Colombia's Undiscovered Amazon: Mitu

January 18-25, 2021

Leaders: Jan Hansen & Luis Urueña

$3695 from Bogota

Ivory-bellied Aracari

Ivory-bellied Aracari

The Guianan Shield stretches from eastern Colombia through much of southern Venezuela to Suriname. It is characterized by sparse forests and sandy soils known as “white sand forests.” Though the forests are sparse, the region is an area of high endemism with a great diversity of plants and animals found nowhere else on earth. With the current political turmoil in Venezuela and the limited infrastructure in Guyana and Suriname, eastern Colombia provides birders with the best access to this unique and relatively unexplored ecosystem. However even in Colombia, few birders have had the opportunity to visit the white sand forests and its avian treasures are still largely undiscovered. However thanks to a developing network of contacts in Colombia, I am pleased to announce that Otus Asio Tours has been invited to bring a group to this unique Amazonian region. In conjunction with a tour to the region around Inírida, this tour will explore the white sand forests near the town of Mitu which is located several hundred miles to the southwest and is very near Colombia’s border with Brazil.

The regional list of birds that have been recorded around Mitu is nearly 400 species, many of which can be realistically seen only in eastern Colombia. This is another of Colombia’s best kept birding secrets and we are privileged to have the opportunity to visit.

Mitu is very distant from Colombia’s large population centers and is relatively undeveloped, so it is reachable only by small planes. Recently a domestic carrier has begun offering several flights per week from Bogota to Mitu making visits to the area possible. Several small hotels have opened in the area providing birders with basic but comfortable accommodations. We will base in Mitu which is located on the banks of the Rio Vaupes and the primary birding areas are all relatively close to the hotel, so there will be no lengthy and arduous drives that are often characteristic of birding trips to South America.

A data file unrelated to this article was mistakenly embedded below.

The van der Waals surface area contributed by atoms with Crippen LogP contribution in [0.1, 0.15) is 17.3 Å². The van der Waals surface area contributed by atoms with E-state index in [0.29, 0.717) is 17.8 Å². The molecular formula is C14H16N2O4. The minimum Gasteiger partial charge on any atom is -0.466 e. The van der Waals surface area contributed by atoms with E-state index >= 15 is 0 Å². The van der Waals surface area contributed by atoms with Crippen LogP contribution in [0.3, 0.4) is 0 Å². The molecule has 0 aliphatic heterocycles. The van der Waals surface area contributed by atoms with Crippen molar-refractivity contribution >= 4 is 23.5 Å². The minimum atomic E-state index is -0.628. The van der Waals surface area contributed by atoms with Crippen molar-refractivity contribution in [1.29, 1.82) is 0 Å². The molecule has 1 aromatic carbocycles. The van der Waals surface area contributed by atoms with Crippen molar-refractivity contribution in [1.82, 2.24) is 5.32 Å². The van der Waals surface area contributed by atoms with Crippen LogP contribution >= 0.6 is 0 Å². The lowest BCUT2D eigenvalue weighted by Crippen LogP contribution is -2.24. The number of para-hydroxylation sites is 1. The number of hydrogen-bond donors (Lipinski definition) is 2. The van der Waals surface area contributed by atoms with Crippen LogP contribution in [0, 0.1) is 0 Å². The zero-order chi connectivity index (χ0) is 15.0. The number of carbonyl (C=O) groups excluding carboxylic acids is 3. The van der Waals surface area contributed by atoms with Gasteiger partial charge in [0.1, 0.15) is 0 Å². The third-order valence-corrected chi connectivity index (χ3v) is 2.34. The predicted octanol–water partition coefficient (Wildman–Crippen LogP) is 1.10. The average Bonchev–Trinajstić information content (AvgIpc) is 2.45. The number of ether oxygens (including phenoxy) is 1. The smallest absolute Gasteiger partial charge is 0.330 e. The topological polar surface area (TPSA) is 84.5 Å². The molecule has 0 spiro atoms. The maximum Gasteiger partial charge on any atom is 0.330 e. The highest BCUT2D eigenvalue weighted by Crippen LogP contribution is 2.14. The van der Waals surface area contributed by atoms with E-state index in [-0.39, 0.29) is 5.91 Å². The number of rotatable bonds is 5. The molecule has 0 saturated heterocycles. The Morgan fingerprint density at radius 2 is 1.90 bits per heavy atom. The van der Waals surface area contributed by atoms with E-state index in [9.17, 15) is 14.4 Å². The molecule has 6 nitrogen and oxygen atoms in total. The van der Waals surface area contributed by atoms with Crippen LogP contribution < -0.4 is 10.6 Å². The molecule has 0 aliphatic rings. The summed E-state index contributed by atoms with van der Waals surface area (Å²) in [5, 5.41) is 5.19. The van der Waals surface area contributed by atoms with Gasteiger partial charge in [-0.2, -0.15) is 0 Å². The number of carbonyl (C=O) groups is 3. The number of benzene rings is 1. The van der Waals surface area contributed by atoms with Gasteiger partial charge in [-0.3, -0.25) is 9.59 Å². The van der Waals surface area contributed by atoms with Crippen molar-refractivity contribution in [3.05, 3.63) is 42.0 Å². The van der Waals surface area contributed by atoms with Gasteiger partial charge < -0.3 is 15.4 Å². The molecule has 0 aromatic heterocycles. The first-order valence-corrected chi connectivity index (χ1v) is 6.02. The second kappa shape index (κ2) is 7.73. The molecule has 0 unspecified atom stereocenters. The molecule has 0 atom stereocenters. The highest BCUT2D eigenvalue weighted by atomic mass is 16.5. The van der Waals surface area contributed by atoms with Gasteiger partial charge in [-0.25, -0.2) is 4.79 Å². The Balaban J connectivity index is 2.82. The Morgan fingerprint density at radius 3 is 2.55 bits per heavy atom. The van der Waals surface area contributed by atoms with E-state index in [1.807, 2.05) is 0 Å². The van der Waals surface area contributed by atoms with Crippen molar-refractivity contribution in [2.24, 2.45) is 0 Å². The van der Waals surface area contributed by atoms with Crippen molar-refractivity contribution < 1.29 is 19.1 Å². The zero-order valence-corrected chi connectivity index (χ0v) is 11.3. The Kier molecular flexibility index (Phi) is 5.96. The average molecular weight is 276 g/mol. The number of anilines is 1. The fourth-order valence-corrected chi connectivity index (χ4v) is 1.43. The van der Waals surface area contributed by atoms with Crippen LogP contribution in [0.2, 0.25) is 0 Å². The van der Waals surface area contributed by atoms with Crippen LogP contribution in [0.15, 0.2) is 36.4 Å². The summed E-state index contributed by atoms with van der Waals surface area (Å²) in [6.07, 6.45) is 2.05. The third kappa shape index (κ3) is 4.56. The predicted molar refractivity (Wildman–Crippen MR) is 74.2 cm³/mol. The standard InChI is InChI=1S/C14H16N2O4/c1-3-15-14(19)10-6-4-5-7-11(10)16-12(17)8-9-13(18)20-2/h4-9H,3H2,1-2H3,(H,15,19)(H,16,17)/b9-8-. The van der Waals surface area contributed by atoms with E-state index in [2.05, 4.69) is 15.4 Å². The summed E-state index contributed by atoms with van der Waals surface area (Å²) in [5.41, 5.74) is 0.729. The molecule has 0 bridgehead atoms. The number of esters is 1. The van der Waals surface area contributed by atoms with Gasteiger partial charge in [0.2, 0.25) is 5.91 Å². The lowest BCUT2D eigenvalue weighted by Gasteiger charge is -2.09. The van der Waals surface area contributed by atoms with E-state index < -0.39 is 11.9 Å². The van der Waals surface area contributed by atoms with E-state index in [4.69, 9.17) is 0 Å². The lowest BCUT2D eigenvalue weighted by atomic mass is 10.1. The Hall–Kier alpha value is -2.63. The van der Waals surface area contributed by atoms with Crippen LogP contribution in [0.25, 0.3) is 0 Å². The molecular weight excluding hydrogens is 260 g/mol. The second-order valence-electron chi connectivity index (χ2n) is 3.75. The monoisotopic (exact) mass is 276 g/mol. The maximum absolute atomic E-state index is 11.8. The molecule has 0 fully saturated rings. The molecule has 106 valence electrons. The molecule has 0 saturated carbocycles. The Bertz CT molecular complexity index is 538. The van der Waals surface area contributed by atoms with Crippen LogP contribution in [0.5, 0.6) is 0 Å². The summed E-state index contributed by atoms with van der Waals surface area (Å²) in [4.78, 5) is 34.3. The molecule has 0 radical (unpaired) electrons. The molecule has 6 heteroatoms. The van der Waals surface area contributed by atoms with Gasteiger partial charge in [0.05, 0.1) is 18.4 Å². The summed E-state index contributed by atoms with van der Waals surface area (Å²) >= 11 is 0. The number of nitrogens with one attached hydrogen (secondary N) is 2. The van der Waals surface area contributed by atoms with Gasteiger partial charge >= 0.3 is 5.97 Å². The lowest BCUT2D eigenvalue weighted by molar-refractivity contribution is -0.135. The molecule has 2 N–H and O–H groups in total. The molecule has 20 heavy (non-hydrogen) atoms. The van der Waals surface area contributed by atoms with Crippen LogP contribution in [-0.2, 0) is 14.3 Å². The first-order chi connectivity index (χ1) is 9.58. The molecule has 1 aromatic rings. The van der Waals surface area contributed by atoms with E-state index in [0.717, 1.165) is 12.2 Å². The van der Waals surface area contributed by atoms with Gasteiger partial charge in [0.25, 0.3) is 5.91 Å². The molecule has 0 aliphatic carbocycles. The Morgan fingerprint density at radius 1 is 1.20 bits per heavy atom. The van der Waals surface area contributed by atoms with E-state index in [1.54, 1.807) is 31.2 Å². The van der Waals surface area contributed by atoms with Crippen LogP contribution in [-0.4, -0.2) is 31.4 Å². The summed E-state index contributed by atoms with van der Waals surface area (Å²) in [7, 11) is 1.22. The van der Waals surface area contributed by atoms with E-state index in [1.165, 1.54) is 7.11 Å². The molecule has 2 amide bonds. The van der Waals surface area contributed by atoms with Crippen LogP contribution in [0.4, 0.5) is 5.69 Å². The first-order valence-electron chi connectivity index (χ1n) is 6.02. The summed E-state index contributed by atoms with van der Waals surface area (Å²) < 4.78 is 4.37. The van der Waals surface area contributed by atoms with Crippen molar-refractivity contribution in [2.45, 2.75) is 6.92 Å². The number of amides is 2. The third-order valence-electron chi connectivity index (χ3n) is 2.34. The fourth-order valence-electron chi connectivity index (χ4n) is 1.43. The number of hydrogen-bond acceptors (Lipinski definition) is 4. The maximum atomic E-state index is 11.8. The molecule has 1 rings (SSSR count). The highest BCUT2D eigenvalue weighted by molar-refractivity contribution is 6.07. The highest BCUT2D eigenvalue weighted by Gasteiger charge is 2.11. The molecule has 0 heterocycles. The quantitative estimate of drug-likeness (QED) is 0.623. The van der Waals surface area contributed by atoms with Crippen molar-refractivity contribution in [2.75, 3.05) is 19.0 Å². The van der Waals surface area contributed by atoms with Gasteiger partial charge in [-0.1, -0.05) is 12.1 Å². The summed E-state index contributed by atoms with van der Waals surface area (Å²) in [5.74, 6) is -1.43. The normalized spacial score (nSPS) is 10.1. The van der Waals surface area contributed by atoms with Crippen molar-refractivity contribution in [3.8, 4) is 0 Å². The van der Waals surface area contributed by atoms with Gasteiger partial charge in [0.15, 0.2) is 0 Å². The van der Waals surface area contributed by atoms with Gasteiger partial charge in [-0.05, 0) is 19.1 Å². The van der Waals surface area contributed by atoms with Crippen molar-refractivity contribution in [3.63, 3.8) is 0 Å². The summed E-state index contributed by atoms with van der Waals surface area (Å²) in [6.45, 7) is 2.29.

The landscape is quite fascinating. Due to the poor, sandy soils, the vegetation is sparse; quite different than the dense forests found in most of Amazonia. The area is dotted with many dome shaped hills, some rising as high as 1000 feet and the habitats include sandy savanna, seasonally flooded forest, ponds and lakes and humid lowland forest. Of course the birds will be the primary draw for our tour and we will be sure to encounter many with extremely restricted ranges that are essentially unavailable to birders anywhere else in the world. Many of the birds in the Mitu area will also be available around Inírida, however because of the extremely small ranges of many Amazonian birds there will be many different species present. Of particular interest will be species like Guianan Cock-of-the-Rock, Fiery Topaz and White-plumed Antbird. Furthermore, though species numbers in Amazonia are high, the number of individuals is low and many are often very difficult to find especially on a single visit. In Mitu we will not only have a chance to see new species, but also to make more attempts to those we missed around Inírida.

Despite the remote location, the tour will be relatively civilized as we will base at a single air-conditioned hotel inMitu, have short travel distances to the birding sites and walk primarily on level trails. The tour will take place during the dry season so mud and mosquitos should be minimal, at least relative to what one generally experiences in Amazonia.

Tour Map